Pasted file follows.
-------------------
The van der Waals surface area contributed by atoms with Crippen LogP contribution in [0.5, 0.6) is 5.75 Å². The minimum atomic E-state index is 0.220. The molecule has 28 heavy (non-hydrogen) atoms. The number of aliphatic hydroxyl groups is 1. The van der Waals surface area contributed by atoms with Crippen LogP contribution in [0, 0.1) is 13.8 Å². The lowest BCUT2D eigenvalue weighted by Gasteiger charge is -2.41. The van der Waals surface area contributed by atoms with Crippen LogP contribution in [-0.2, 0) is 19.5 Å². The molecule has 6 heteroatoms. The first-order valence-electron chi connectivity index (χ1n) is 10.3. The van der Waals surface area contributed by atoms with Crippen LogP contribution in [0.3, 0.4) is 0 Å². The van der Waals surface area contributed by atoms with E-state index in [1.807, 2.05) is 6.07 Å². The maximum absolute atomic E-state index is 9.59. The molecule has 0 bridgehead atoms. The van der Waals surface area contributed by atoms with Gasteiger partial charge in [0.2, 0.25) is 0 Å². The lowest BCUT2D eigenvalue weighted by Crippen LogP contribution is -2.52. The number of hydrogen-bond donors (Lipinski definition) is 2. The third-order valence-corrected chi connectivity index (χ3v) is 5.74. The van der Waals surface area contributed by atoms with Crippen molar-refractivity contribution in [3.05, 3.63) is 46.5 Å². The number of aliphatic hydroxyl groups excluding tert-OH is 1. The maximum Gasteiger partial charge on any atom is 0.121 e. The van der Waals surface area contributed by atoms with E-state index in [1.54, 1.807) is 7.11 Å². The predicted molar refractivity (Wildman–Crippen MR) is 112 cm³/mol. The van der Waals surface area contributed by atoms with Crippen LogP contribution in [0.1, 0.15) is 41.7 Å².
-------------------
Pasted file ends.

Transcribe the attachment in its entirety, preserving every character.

The van der Waals surface area contributed by atoms with Crippen LogP contribution in [0.5, 0.6) is 5.75 Å². The minimum atomic E-state index is 0.220. The molecule has 28 heavy (non-hydrogen) atoms. The number of aliphatic hydroxyl groups is 1. The van der Waals surface area contributed by atoms with Crippen LogP contribution in [0, 0.1) is 13.8 Å². The lowest BCUT2D eigenvalue weighted by Gasteiger charge is -2.41. The van der Waals surface area contributed by atoms with Crippen LogP contribution in [-0.2, 0) is 19.5 Å². The molecule has 6 heteroatoms. The first-order valence-electron chi connectivity index (χ1n) is 10.3. The van der Waals surface area contributed by atoms with Crippen LogP contribution in [0.3, 0.4) is 0 Å². The van der Waals surface area contributed by atoms with E-state index in [1.807, 2.05) is 6.07 Å². The maximum absolute atomic E-state index is 9.59. The molecule has 0 bridgehead atoms. The van der Waals surface area contributed by atoms with Gasteiger partial charge in [0.2, 0.25) is 0 Å². The lowest BCUT2D eigenvalue weighted by Crippen LogP contribution is -2.52. The number of hydrogen-bond donors (Lipinski definition) is 2. The third-order valence-corrected chi connectivity index (χ3v) is 5.74. The van der Waals surface area contributed by atoms with Crippen molar-refractivity contribution in [3.05, 3.63) is 46.5 Å². The number of aliphatic hydroxyl groups excluding tert-OH is 1. The maximum Gasteiger partial charge on any atom is 0.121 e. The van der Waals surface area contributed by atoms with E-state index in [1.54, 1.807) is 7.11 Å². The predicted molar refractivity (Wildman–Crippen MR) is 112 cm³/mol. The van der Waals surface area contributed by atoms with Crippen LogP contribution in [0.1, 0.15) is 41.7 Å².